The second part of Tucker’s issues (see Day #127 – 61 Day Journey, Part 1 of 3) revolves around his need for relevance.
Dr. Bill Daggett is the Founder and Chairman of the International Center for Leadership in Education. When I was working in the K-12 system several years ago we used his ideas of rigor, relevance, and relationships in school improvement and reform efforts. In an interview with Education Week on January 13, 2015 he said, “I created the term rigor and relevance. Relevance makes rigor possible. The problem is that what is relevant to one child is not relevant to the next child, which is why the third R — which is relationships — is so important. Educators need to know why their students are struggling. What conditions are causing that?” (http://blogs.edweek.org/edweek/finding_common_ground/2012/01/rigor_relevance_relationships_a_interview_with_bill_daggett.html)
The three R’s are an absolute necessity to Tucker’s learning. Getting Tucker to be excited in, and take personal responsibility in his learning is ALL about relevance. This idea of relevance would *most likely* be two-fold. One thing I learned long ago is to be over-prepared when taking Tucker through a process like this…so we had to consider relevance from two angles: why is it relevant now and why is it relevant for my future?
WHY DO I HAVE TO LEARN THIS?
From an early age Tucker couldn’t just be told no. He always needed a reason, an explanation. This was difficult for some people until they realized that upon providing a full explanation of why he couldn’t do something, he wouldn’t do it – ever again.
We had to figure out a way to make his learning relevant – to help him make a meaningful connection to why learning is important – especially when it comes to math.
Action Item #1
I contacted the High School Guidance Counselor in our school district. I told him about Tucker, I told him about the issues we were experiencing. We had a nice conversation about how he could help address the ‘relevance in the future.’ Tucker wants to go to college – even if it’s a stepping stone to get to the O-Line of the Minnesota Vikings.
I am going to discuss what it takes to be a successful college student.
He is going to discuss what it takes to be a successful high school student that can get into college.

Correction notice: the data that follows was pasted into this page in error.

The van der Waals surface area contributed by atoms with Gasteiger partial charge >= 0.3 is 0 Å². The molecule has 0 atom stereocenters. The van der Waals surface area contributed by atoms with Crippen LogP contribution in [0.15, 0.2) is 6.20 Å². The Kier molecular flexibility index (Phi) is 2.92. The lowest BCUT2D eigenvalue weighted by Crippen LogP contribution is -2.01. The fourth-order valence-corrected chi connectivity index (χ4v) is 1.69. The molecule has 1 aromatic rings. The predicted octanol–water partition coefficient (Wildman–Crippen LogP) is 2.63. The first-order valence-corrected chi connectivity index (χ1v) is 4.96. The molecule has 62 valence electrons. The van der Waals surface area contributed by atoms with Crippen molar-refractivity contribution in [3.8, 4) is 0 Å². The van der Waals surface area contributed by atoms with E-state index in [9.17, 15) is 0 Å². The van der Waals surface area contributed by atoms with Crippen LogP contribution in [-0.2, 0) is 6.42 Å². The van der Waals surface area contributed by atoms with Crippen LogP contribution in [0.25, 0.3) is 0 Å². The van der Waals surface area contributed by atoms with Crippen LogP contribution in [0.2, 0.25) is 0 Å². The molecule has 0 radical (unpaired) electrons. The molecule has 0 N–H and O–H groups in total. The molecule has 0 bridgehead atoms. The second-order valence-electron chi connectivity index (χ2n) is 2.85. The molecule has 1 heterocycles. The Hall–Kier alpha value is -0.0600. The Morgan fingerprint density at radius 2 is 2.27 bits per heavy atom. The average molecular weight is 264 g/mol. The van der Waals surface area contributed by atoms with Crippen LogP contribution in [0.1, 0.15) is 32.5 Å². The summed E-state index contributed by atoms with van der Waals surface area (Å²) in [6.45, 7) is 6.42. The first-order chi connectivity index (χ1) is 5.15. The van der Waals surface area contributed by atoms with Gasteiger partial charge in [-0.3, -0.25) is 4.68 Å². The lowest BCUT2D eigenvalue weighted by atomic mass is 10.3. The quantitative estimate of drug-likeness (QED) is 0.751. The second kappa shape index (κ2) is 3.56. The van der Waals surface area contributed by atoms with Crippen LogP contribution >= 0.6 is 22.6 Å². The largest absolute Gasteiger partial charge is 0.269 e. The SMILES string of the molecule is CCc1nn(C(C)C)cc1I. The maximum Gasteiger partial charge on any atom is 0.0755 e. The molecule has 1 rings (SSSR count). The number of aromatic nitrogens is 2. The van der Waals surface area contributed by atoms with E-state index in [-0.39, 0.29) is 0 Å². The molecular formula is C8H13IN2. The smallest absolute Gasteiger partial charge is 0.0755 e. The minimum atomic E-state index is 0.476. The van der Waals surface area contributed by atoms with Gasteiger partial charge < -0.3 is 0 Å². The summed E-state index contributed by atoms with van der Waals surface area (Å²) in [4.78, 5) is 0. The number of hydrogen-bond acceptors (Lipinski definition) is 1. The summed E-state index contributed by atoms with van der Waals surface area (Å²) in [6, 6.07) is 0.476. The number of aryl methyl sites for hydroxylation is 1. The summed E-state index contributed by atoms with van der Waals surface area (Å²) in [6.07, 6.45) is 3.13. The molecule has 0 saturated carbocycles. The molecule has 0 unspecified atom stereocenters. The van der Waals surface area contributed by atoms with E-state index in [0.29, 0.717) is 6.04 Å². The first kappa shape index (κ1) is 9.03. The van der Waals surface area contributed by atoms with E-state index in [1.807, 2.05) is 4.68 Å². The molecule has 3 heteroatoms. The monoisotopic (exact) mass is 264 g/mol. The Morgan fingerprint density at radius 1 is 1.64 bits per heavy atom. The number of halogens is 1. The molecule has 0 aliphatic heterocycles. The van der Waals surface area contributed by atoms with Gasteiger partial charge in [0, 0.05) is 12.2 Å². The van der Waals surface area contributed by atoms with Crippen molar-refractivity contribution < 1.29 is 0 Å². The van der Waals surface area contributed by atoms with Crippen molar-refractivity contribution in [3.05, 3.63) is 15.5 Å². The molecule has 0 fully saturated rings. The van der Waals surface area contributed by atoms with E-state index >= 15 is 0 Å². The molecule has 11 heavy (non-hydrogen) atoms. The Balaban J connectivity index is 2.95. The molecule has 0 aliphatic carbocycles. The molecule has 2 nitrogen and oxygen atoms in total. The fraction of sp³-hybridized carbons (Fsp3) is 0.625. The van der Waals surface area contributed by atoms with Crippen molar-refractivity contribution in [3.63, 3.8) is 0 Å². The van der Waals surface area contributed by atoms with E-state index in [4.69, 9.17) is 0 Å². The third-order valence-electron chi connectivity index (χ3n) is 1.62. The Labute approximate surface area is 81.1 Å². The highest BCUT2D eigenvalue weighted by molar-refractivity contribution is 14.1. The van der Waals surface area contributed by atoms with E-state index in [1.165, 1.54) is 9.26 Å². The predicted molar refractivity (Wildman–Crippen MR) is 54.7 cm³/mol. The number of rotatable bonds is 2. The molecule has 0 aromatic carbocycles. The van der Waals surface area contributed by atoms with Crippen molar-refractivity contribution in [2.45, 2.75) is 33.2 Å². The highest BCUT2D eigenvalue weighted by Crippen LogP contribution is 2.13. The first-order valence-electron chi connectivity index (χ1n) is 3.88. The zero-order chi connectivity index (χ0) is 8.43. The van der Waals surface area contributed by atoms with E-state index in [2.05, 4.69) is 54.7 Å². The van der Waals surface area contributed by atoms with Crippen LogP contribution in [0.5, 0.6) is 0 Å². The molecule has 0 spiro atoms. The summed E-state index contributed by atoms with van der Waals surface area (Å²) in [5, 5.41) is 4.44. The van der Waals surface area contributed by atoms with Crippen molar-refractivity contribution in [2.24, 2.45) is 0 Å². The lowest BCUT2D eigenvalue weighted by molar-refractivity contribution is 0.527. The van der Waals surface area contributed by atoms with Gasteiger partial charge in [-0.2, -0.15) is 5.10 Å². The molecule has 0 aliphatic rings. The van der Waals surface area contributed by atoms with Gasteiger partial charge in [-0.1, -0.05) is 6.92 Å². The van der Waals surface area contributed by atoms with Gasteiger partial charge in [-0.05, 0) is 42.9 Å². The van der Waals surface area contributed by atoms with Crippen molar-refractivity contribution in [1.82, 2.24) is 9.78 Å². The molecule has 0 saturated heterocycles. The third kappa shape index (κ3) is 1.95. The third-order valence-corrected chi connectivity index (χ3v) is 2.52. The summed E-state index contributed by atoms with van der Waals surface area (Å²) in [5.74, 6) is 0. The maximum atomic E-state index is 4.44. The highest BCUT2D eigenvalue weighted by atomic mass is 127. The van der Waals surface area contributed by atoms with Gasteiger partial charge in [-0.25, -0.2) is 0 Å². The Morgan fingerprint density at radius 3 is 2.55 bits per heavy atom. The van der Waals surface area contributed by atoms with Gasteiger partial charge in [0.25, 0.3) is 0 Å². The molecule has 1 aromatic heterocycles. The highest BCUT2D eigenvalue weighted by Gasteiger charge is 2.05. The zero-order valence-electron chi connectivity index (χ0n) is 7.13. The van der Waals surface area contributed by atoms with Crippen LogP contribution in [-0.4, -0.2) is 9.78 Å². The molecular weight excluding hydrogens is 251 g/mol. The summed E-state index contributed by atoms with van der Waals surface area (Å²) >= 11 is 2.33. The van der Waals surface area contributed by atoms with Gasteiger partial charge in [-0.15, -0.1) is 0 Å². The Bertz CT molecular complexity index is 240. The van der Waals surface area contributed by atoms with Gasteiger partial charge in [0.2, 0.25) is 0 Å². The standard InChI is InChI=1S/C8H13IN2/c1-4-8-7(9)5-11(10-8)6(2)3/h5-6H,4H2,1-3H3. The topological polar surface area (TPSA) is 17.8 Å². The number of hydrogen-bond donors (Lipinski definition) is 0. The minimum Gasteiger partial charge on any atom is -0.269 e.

He is going to discuss what it takes to be a successful middle school student that will lead to success in high school.
See the pattern there? We can help Tucker understand that his behaviors/learning are relevant to his future.
How did the High School Guidance Counselor react to our request for help? He jumped at the chance. He also has a 7th grade daughter and is a coach. Tucker will naturally gravitate to him because of their mutual love of sports – and the counselor will be able to have a unique understanding of what Tucker is learning in school because of his daughter.
There was only one problem. I knew it would be most effective if Tucker actually went to the high school and met with the counselor in his office….during the school day – when he should be in class.
Hmmmm…what did I do?
I’m pretty gutsy and have long-lived with the mantra, “What’s the worst that can happen? Someone say no? Okay then…”
So I sent the message to his entire team, the school principal, and the behavioral interventionist. Within a couple of hours I heard from most of them. ‘No problem.’ ‘What a fantastic idea to actually take him to the High School, it will make it real for him.’ ‘Excellent idea in preparing him for the next step of life.’
No worries – the meeting has been set. All on board.
Now…how do I help him understand that what he is learning now is necessary for next week, and the next, and the next. Well, I know Tucker thrives on schedules and plans. He loves charts and graphs and maps – any visual method of organizing information.
Did you know that school don’t just haphazardly teach stuff? There is a plan – a K-12 plan and that plan is cared for by a curriculum director (usually).
Action Item #2
I contacted the school’s curriculum director at our school district and told her about Tucker’s ‘relevance’ issues. I asked her if she would be willing to share the documents with me. Of course she replied, “Yes!”
She has sent me the district’s complex curriculum documents that show the intricacies of the learning progressions K-12. I am working on paring it down to make it understandable and readable to a 7th grader.
We are going to meet – with Tucker.
Why? Tucker has always needed to know the plan. He doesn’t like surprises – last week I ‘surprised’ him by taking him to the movie store. He tried to open the door half-way there because I wouldnt tell him where we were going (granted he had his seat belt on). I don’t know why I didn’t see this moment coming. I’m nearly positive that if I show him how everything is connected that it will make sense to him.
How did the Curriculum Director react to our request for help? She replied, “Absolutely.” She has a 7th grade son that is a friend of Tucker’s. Sitting down and being able to ask why he has to learn something and what difference it makes? I’m positive it will help him to understand where he is now is leading him to grander things (like Calculus…barf…oh wait…I mean…yeah!).
Read tomorrow’s blog to find out how we are approaching issue three, ‘I’m tired of being different.’